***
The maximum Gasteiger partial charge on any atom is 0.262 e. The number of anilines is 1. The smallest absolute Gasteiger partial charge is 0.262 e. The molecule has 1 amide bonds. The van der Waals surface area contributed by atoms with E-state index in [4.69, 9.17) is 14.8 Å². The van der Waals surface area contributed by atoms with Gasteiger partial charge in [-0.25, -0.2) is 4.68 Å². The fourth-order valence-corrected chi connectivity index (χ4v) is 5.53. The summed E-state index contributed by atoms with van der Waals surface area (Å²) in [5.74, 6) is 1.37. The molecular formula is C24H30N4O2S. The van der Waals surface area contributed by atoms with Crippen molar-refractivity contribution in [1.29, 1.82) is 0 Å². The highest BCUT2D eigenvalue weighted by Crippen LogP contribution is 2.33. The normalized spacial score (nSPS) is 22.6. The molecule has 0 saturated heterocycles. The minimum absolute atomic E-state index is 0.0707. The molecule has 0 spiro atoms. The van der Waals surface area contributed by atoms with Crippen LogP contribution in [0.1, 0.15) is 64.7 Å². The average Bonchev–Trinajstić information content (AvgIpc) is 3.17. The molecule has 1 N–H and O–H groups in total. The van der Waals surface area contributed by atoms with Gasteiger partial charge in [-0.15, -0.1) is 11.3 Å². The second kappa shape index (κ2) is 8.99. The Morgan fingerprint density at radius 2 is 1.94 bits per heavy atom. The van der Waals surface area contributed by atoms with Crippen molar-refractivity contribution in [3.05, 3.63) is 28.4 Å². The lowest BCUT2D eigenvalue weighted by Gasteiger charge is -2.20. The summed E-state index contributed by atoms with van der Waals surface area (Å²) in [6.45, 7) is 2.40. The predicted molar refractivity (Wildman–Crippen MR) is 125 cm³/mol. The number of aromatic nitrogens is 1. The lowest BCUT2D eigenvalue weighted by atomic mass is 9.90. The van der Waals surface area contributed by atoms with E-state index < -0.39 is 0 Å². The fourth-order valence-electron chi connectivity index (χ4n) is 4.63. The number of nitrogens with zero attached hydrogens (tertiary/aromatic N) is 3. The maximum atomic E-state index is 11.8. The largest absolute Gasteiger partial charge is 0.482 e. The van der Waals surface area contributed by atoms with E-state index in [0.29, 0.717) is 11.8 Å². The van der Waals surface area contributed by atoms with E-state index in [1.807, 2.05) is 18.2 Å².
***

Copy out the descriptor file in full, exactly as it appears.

The maximum Gasteiger partial charge on any atom is 0.262 e. The number of anilines is 1. The smallest absolute Gasteiger partial charge is 0.262 e. The molecule has 1 amide bonds. The van der Waals surface area contributed by atoms with E-state index in [4.69, 9.17) is 14.8 Å². The van der Waals surface area contributed by atoms with Gasteiger partial charge in [-0.25, -0.2) is 4.68 Å². The fourth-order valence-corrected chi connectivity index (χ4v) is 5.53. The summed E-state index contributed by atoms with van der Waals surface area (Å²) in [5.74, 6) is 1.37. The molecular formula is C24H30N4O2S. The van der Waals surface area contributed by atoms with Crippen molar-refractivity contribution in [1.29, 1.82) is 0 Å². The highest BCUT2D eigenvalue weighted by Crippen LogP contribution is 2.33. The normalized spacial score (nSPS) is 22.6. The molecule has 0 saturated heterocycles. The minimum absolute atomic E-state index is 0.0707. The molecule has 0 spiro atoms. The van der Waals surface area contributed by atoms with Crippen LogP contribution in [0.1, 0.15) is 64.7 Å². The average Bonchev–Trinajstić information content (AvgIpc) is 3.17. The molecule has 1 N–H and O–H groups in total. The van der Waals surface area contributed by atoms with Gasteiger partial charge in [-0.15, -0.1) is 11.3 Å². The second kappa shape index (κ2) is 8.99. The Morgan fingerprint density at radius 2 is 1.94 bits per heavy atom. The van der Waals surface area contributed by atoms with Crippen molar-refractivity contribution in [3.05, 3.63) is 28.4 Å². The lowest BCUT2D eigenvalue weighted by Gasteiger charge is -2.20. The summed E-state index contributed by atoms with van der Waals surface area (Å²) in [6.45, 7) is 2.40. The predicted molar refractivity (Wildman–Crippen MR) is 125 cm³/mol. The number of aromatic nitrogens is 1. The lowest BCUT2D eigenvalue weighted by atomic mass is 9.90. The van der Waals surface area contributed by atoms with E-state index < -0.39 is 0 Å². The fourth-order valence-electron chi connectivity index (χ4n) is 4.63. The number of nitrogens with zero attached hydrogens (tertiary/aromatic N) is 3. The maximum atomic E-state index is 11.8. The largest absolute Gasteiger partial charge is 0.482 e. The van der Waals surface area contributed by atoms with E-state index in [0.29, 0.717) is 11.8 Å². The van der Waals surface area contributed by atoms with E-state index in [1.807, 2.05) is 18.2 Å².